At the end of your day drop in at Geordie Bay or head back to the Main Settlement for an afternoon coffee and a sweet treat
Transfers across to Rottnest Island can be booked through one of the three ferry operators. Rottnest Island ferry companies provide transfers to the Island from Perth City, North Fremantle (Rous Head), Fremantle (Victoria Quay) and Hillarys Boat Harbour in Perth’s north. Rottnest ferries take approximately 25 minutes from Fremantle, 45 minutes from Hillarys Boat Harbour, or 90 minutes from Perth’s Barrack Street Jetty.
Get around the arts
West Australian ballet runs part of its program from a disused quarry in City Beach, which, paired with a picnic, makes for a beautiful night under the stars. Its regular program – if you prefer a theatre seat – runs from the historic His Majesty’s Theatre in the CBD. The State Theatre Centre is right next to the Alex Hotel. It opened in 2011 and features interactive artwork that is worth a visit even if you can’t make a performance.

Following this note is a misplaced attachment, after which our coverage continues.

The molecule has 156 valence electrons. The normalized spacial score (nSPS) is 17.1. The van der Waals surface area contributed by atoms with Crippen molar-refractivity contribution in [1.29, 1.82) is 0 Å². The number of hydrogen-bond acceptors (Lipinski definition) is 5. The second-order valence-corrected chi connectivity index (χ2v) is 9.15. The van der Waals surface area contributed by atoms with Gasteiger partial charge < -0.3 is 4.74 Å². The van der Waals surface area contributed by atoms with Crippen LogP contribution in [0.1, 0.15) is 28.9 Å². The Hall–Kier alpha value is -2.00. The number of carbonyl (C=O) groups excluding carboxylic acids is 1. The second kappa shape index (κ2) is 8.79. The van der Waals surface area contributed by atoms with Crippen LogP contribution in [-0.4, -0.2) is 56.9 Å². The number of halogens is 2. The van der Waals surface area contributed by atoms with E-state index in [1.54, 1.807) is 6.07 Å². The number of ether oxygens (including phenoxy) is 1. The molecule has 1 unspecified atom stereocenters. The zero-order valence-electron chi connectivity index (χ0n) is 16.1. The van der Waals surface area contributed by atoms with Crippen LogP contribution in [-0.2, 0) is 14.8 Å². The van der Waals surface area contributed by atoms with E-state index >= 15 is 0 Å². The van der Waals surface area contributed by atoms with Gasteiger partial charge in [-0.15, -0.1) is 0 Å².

When to visit
January to March you’ll find seasonal festivals like Perth Festival, which includes a writers’ festival, rooftop movies in the CBD, and the Fringe World festival. You’re also likely to find excellent weather.
The CAT bus service in Perth is free. It runs four routes in the CBD, including one that passes Kings Park – a must-see. If you can’t get your hands on a bike, navigating the city on foot is easy. If you’re heading to shop or play in Subiaco, Leederville or Mount Lawley you can get there on the train in less than ten minutes.
Bookmark this guide and book a flight: Perth is no longer the sleepy cousin, but a vibrant city with an identity all of its own.